Money Market Funds Might Be Affected

Discussion in 'Wall St. News' started by Hook N. Sinker, Sep 18, 2008.

  1. Some money market funds might hold Lehman Brothers debt or debt in other troubled companies.

    Fear of money market funds ‘breaking the buck’
    By Deborah Brewster in New York and Joanna Chung in Washington

    Published: September 17 2008 19:32 | Last updated: September 17 2008 19:32

    Operators of money market funds, which manage a record $3,500bn, were on Wednesday rushing to reassure investors while bracing themselves to make further bail-outs of their funds. There were fears of a run on funds following news that one had “broken the buck”.

    Wachovia said it would back $494m (€350m, £280m) worth of Lehman Brothers debt held in its Evergreen money market funds, rather than let the funds fall below the amount investors paid in – or “breaking the buck”.

    The Reserve Primary Fund, the oldest in the US, said on Tuesday night that investors could lose money as a result of it holding debt in Lehman, which has filed for bankruptcy.

    It is the first time in 14 years the value of a money market fund has been allowed to fall below the amount investors paid in and is a signal that ripples from the financial crisis have begun directly to affect retail investors.

    Money market funds’ safety has been of serious concern to regulators because they are considered by retail investors to be as secure as a bank account – but they have lost value during the credit crisis and are not backed by any government guarantee.

    In a sign that it expected further bail-outs, the US Securities and Exchange Commission said on Wednesday that management companies providing support for their money market funds did not have to bring the funds’ assets on to balance sheets.

    Fund group parents – such as Wachovia and Legg Mason – have already spent more than $8bn since the start of the credit crisis bailing out their money market funds to prevent them from “breaking the buck”, fearing this could trigger a run on the funds and inflict lasting reputational damage on the parent company.

    Money market funds have attracted huge inflows in the past year as investors have looked for a safe haven amid credit market turmoil and faltering stock markets.

    Invesco, which has $90bn in money market funds, on Wednesday said: “None of our US money market portfolios has any exposure to Lehman Brothers, AIG or Washington Mutual.”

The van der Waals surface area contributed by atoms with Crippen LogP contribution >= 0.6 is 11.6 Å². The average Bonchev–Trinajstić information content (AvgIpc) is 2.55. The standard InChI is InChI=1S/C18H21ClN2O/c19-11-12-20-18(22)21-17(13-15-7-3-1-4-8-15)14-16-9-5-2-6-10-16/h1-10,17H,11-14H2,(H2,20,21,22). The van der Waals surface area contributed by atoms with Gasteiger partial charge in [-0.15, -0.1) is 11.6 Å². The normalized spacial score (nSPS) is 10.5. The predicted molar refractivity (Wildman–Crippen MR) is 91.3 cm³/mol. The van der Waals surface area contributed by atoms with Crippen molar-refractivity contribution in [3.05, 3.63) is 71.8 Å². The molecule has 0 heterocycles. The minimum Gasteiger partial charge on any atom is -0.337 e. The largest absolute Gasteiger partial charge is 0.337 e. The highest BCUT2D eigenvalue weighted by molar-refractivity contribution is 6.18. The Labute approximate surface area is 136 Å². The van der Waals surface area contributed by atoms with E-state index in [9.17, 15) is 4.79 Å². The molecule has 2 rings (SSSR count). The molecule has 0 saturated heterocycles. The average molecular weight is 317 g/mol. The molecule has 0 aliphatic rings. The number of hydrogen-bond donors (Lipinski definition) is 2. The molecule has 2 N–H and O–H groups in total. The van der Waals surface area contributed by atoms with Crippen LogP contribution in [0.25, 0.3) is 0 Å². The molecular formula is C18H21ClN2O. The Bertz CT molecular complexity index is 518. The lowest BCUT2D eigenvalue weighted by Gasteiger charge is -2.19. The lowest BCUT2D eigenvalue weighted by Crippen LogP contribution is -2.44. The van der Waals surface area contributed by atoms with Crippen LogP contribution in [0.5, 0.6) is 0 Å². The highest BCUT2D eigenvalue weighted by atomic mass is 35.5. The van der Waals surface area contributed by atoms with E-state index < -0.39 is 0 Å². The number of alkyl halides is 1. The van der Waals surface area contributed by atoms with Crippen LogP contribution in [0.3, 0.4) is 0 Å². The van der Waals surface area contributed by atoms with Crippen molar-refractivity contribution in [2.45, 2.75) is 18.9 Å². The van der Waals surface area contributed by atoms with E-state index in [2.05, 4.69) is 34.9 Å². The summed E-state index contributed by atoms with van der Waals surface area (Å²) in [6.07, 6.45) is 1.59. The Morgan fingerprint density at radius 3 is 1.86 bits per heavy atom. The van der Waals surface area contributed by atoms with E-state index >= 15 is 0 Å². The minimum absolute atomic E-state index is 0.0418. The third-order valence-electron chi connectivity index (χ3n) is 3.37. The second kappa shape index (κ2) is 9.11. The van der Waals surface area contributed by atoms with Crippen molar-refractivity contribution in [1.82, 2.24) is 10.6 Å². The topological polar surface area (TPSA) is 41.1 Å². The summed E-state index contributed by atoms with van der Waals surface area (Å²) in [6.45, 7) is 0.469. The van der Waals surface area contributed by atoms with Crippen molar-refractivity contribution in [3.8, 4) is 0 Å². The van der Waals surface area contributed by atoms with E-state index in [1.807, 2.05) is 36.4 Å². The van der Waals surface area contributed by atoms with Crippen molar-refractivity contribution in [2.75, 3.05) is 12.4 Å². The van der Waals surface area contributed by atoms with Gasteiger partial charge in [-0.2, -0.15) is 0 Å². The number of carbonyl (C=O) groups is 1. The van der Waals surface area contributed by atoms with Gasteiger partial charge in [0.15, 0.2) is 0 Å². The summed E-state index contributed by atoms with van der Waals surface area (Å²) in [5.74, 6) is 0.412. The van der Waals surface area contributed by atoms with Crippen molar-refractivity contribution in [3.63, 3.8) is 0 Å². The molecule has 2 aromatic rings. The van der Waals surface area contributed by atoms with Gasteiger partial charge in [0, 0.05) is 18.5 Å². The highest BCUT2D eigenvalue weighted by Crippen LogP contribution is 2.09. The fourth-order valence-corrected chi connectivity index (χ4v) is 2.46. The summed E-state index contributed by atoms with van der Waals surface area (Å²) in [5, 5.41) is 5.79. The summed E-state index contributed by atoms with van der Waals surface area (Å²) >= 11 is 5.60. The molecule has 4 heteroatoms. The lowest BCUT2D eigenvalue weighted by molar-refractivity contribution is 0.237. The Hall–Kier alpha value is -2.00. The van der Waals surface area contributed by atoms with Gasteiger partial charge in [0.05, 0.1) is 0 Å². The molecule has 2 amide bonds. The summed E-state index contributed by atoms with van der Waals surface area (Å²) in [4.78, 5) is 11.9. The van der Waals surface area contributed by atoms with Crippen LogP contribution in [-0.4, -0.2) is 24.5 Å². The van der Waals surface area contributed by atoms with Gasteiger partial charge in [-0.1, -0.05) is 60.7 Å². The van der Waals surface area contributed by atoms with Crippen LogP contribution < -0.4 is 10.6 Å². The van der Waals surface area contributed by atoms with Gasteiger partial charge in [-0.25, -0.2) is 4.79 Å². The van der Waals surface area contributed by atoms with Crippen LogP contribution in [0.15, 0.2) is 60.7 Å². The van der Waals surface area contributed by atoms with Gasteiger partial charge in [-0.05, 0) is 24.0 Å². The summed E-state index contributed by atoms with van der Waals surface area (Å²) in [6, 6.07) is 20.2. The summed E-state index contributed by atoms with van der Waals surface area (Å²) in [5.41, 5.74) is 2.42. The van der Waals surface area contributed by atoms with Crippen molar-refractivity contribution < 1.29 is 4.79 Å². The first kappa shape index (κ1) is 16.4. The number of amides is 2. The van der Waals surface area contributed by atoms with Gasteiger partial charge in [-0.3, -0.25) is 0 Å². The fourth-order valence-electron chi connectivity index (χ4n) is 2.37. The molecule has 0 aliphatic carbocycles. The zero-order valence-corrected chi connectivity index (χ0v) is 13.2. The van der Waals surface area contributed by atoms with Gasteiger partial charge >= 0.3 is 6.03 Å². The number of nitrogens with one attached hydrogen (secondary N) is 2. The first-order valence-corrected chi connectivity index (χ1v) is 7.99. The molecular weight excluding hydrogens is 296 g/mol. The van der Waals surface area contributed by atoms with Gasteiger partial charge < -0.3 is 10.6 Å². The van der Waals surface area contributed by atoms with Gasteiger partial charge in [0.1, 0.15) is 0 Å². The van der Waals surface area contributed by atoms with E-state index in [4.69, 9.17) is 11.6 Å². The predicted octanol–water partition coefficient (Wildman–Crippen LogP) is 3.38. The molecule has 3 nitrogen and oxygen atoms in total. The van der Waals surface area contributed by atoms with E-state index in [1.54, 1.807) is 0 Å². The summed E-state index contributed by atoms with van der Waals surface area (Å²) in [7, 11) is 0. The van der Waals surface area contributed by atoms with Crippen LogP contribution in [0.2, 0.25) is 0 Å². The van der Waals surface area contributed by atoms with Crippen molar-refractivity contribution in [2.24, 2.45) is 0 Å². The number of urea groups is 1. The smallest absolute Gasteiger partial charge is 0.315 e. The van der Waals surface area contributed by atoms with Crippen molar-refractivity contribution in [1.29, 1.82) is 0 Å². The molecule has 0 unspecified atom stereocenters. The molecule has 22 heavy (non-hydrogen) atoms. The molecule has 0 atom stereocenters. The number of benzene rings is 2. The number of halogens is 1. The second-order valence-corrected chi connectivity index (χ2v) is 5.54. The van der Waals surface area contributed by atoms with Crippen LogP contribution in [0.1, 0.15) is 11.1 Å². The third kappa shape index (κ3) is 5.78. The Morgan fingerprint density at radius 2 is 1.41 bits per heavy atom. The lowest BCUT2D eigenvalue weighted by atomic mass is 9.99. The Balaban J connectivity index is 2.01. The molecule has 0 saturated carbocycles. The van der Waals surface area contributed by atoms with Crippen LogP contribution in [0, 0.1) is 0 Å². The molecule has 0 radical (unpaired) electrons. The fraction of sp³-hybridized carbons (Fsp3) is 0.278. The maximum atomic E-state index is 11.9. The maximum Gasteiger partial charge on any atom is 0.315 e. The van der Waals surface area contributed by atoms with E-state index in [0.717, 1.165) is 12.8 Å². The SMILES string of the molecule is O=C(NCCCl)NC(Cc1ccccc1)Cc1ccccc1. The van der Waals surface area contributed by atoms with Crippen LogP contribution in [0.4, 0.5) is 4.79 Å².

Both Deutsche Bank and Fifth Third told investors their money funds held no Lehman or AIG debt. Northern Trust, another big operator, said it held Lehman debt as well as stock in its funds – it did not specify which funds – and it was actively monitoring the holdings. Legg Mason said its money market values remained stable.

    Regulatory officials have heightened their vigilance of the funds in recent weeks.

    On Wednesday the SEC told investment managers that on-balance sheet accounting for supported money market funds was not required if the sponsoring financial institution did not “absorb the majority of the expected future risk associated with the money market fund’s assets”.

    However, SEC staff would expect adequate disclosure of the nature of the support provided.

    “As a result of recent market events, it is possible that some money market funds could become exposed to declines in the creditworthiness of troubled assets,” the SEC said. “To protect investors’ principal investment in these funds, sponsoring financial institutions can provide various types of financial support.”

    Only once before has a money market fund seen its net asset value fall below $1 a share. In early 1994 Community Bankers Mutual Fund was adversely affected by quick changes in interest rates.
  2. I was in the Reserve Primary for my sweeps. What I don't get is the exposure in the fund to Lehman issued bonds was said to be 1.2 percent, how then could I lose 3 cents on the dollar? This is thru TDAmeritrade. Anybody?
  3. They probably marked down the value of other investments.
  4. EricP


    This is the story, as I understand it. As of Friday, that fund had roughly $65B in assets (ballpark, I forget the exact number). However, they were holding ~$765M (~1.1% of assets, more or less) in LEH short term debt, which is apparently now worthless.

    The problem is this... On Monday and Tuesday of this week, that fund was hit with over $40B worth of redemption requests, which apparently they funded. It wasn't until Wednesday, that they halted new redemptions, and repriced to break the buck. At that point, the $765M LEH loss was spread over an asset base of roughly $25B, which now represents a 3% loss. To summarize, those redeeming their funds Monday and Tuesday at full price left the losses to the bagholders that were left in the fund as of Wednesday.
  5. purple


  6. I appreciate this. Now, how do I prove TDAmeritrade liquidated their position in the fund on the day they said they did? Guess I have no recourse. Class action suit? Very astute for TDAmeritrade to be the bagholders. And, after some sort of insurance provision was floated to protect money market investors.
  7. After thinking about this, isn't it a coincidence that the parties that left the fund -- in mass-- got out before the tanking of Lehman and just before the NAV got under a dollar leaving the remainder with the bag. My question is, did they get out because they say it coming or were certain parties exempted from holding the bag? Any lawyers or do you any interested in a class action suit?